[[ skipped to: comments]]
=== ------- ===
I’m at a PBS panel at Reuters on news and the tabloid culture. It starts on a snotty note: a commercial for PBS from its head and sniffing about popular culture, which I find rather disingenuous from an institution that has to exploit Yanni to get money. When people look down on popular culture — aka tabloid culture — they are looking down on the public they supposedly want to serve.
Carl Bernstein argues that “journalism is part of popular culture and we cannot get away from that.” He goes on to say that “I don’t believe that the reporting on the war is as bad as some people, particularly people on the left, say. . . . During Watergate, it took a long time for people to believe in our stories.” The country is turning on the war because they do not believe it’s working and he says they come to that belief because journalists have been dogging coverage of the war.” Yet he turns around to argue that we operate with an “idiot culture” that was once a subculture “but now it is more menacing because it is starting to drown out the process by which people previously have been able to absorb serious information.”
Michael Wolff of Vanity Fair says the problem is that what we in media do is boring. “The form has died.” He also says the economic basis of news is falling apart and that one cannot name a news industry and organization that is not in turmoil.
Poor Janice Min, editor of US Weekly, is being held up as the devil: Ms. Tabloid. She, in turn, holds up TV news as the devil. “I would just rather go online and read the news.”
Todd Gitlin blamed everything on the repeal of the Fairness Doctrine, until he was cut off.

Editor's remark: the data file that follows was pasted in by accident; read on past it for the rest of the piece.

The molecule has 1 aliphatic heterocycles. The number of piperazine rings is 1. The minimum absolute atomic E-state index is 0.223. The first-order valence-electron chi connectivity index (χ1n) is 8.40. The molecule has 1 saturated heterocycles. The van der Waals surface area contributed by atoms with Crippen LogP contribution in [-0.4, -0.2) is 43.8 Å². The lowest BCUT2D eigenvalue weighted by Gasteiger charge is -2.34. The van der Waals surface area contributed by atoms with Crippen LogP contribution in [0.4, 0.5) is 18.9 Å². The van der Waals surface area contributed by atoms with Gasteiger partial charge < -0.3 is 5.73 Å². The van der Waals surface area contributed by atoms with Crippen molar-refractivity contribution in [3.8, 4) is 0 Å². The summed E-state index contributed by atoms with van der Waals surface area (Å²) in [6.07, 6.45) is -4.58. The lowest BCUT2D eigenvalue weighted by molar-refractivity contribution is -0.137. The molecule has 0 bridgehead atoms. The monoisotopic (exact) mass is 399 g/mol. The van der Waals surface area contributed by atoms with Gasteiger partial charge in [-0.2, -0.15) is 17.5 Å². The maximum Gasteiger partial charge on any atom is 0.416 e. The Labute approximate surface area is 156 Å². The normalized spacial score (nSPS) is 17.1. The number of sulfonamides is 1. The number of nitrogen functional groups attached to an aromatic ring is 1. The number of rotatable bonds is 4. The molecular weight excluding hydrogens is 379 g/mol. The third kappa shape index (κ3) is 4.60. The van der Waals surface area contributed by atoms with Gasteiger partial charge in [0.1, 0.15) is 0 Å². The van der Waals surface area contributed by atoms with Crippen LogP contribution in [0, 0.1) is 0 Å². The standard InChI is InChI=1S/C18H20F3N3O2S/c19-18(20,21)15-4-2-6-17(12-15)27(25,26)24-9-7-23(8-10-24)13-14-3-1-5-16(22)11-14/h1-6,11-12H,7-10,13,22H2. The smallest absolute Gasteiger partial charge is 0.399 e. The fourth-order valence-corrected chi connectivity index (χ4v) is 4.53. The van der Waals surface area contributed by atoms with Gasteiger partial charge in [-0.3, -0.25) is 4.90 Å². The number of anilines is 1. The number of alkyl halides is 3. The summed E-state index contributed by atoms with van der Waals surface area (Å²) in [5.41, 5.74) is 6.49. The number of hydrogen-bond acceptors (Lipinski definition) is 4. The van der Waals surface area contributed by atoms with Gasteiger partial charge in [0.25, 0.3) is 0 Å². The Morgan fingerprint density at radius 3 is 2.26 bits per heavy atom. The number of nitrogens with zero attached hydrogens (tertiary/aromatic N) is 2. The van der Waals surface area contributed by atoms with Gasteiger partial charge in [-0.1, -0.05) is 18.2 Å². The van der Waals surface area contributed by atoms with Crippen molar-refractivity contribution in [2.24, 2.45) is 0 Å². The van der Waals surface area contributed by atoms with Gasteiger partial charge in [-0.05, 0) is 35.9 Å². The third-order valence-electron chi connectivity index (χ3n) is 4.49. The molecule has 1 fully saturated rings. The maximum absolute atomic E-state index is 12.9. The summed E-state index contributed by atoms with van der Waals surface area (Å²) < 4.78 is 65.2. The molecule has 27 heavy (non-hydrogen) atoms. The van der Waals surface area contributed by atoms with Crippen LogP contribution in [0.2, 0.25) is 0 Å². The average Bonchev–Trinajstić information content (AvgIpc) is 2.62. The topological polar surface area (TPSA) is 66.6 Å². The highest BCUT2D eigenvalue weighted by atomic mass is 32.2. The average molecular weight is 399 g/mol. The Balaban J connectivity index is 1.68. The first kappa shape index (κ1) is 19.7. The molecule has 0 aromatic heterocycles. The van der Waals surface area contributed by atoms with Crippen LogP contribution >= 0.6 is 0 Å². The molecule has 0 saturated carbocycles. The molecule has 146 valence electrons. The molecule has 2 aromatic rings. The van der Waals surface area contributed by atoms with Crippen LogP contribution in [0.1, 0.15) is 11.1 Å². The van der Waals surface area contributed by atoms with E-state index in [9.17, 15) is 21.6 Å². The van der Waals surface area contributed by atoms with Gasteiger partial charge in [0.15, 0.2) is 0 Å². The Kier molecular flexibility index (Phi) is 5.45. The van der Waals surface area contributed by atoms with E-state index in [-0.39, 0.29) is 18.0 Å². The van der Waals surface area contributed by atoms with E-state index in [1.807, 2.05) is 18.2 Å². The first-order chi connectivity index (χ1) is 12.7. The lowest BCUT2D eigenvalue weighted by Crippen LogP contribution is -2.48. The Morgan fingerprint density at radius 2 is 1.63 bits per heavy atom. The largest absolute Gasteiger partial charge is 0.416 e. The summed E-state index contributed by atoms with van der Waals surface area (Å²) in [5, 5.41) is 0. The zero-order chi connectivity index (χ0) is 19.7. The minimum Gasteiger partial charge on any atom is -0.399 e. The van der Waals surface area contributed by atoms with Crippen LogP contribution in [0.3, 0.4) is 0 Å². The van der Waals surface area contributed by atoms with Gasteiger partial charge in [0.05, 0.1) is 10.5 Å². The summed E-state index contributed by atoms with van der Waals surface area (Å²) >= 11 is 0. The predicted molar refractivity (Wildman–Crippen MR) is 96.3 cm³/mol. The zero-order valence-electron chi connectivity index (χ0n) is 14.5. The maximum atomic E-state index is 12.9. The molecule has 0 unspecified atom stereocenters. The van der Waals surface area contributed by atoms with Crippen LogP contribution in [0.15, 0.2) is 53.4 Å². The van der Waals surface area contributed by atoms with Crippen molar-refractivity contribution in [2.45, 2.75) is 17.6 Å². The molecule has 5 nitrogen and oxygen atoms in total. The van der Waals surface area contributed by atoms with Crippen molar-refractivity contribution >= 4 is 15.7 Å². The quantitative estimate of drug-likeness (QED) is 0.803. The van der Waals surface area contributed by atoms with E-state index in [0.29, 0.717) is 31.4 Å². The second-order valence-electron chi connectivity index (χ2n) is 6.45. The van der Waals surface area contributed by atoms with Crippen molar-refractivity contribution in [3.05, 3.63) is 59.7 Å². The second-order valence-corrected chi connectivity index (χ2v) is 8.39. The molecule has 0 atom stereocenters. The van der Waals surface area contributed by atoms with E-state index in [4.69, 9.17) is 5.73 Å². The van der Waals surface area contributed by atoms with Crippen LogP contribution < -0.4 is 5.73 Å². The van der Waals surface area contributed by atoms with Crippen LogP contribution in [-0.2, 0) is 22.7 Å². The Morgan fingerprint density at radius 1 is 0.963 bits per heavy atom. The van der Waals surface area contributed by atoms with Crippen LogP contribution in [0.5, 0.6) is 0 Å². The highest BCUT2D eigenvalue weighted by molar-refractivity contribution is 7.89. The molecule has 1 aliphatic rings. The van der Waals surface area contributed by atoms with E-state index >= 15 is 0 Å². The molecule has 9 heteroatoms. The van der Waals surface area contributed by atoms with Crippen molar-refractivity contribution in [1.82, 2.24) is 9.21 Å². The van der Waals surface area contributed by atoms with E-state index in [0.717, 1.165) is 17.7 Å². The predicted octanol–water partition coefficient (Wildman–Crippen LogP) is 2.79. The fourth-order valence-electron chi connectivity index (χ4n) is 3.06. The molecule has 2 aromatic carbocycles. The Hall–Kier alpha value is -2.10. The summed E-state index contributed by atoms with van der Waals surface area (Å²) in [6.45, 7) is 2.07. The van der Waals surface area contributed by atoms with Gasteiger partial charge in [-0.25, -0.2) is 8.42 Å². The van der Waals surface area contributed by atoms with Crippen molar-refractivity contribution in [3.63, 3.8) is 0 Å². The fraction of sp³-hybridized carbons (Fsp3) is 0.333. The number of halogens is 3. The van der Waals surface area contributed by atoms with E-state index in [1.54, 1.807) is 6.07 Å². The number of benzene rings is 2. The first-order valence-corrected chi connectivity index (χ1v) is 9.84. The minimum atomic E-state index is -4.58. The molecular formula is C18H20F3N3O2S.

Brooke Gladstone of On the Media tells a whining Bernstein that the relationship with media is fundamentally changing. “You can’t use media as a conduit anymore… you have to use it as a conversation.”
Wolff says to Bernstein and Gladstone that “this is all about condescension…. people are reading our news and saying it is full of sheet.”
Gitlin launches off on a lecture on Watergate. Wolff jokes that we should get off this Watergate thing. Gitlin explodes and tells Wolff he’s rude. “Gitlin part of the fucking problem with media” is shouting, he shouts. Wolff: “Part of the problem is is a lack of a sense of humor.” Gitlin, red-faced, proves the point, accusing Wolff of “a lack of grace.”
Bernstein asks the room who voted for Bush. Not a single person raises a hand. “This tells us something about we who are producing this,” he says.
A student from NYU says that between Frontline and US is Jon Stewart. I wish some journalism students — someone under 50 — were on this panel (and there are plenty here from NYU and CUNY). That’s the perspective we’re not hearing. Indeed, we heard some sniffing about having the follow the demographic advertisers want: namely, young people. After saying, with admiration, that Stewart should be nominated by his school for a “fake Pulitzer,” Gitlin — looking at media the old, mass way — says that Jon Stewart’s number[s] are “very low” and that “he is not the voice of a generation.”